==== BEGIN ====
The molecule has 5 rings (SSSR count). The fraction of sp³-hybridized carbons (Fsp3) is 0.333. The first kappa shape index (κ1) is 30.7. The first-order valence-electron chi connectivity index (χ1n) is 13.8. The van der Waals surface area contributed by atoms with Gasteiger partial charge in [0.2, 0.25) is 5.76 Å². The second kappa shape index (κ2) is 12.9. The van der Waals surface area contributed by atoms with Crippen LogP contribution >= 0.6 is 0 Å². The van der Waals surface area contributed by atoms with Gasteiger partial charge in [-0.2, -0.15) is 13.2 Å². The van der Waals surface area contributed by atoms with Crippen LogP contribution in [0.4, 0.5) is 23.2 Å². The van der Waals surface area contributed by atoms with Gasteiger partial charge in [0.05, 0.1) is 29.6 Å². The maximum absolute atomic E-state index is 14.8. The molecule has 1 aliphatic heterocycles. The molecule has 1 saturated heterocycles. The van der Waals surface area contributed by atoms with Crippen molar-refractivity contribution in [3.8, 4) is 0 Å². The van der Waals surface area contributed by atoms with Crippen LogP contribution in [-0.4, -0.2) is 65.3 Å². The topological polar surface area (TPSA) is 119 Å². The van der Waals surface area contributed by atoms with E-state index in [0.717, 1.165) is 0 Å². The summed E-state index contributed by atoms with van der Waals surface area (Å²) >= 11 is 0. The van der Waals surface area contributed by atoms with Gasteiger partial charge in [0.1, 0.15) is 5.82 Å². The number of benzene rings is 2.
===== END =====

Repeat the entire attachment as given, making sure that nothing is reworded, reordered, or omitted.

The molecule has 5 rings (SSSR count). The fraction of sp³-hybridized carbons (Fsp3) is 0.333. The first kappa shape index (κ1) is 30.7. The first-order valence-electron chi connectivity index (χ1n) is 13.8. The van der Waals surface area contributed by atoms with Gasteiger partial charge in [0.2, 0.25) is 5.76 Å². The second kappa shape index (κ2) is 12.9. The van der Waals surface area contributed by atoms with Crippen LogP contribution >= 0.6 is 0 Å². The van der Waals surface area contributed by atoms with Gasteiger partial charge in [-0.2, -0.15) is 13.2 Å². The van der Waals surface area contributed by atoms with Crippen LogP contribution in [0.4, 0.5) is 23.2 Å². The van der Waals surface area contributed by atoms with Gasteiger partial charge in [0.05, 0.1) is 29.6 Å². The maximum absolute atomic E-state index is 14.8. The molecule has 1 aliphatic heterocycles. The molecule has 1 saturated heterocycles. The van der Waals surface area contributed by atoms with Crippen molar-refractivity contribution in [3.8, 4) is 0 Å². The van der Waals surface area contributed by atoms with Crippen LogP contribution in [-0.4, -0.2) is 65.3 Å². The topological polar surface area (TPSA) is 119 Å². The van der Waals surface area contributed by atoms with E-state index in [0.717, 1.165) is 0 Å². The summed E-state index contributed by atoms with van der Waals surface area (Å²) >= 11 is 0. The van der Waals surface area contributed by atoms with Gasteiger partial charge in [0.1, 0.15) is 5.82 Å². The number of benzene rings is 2.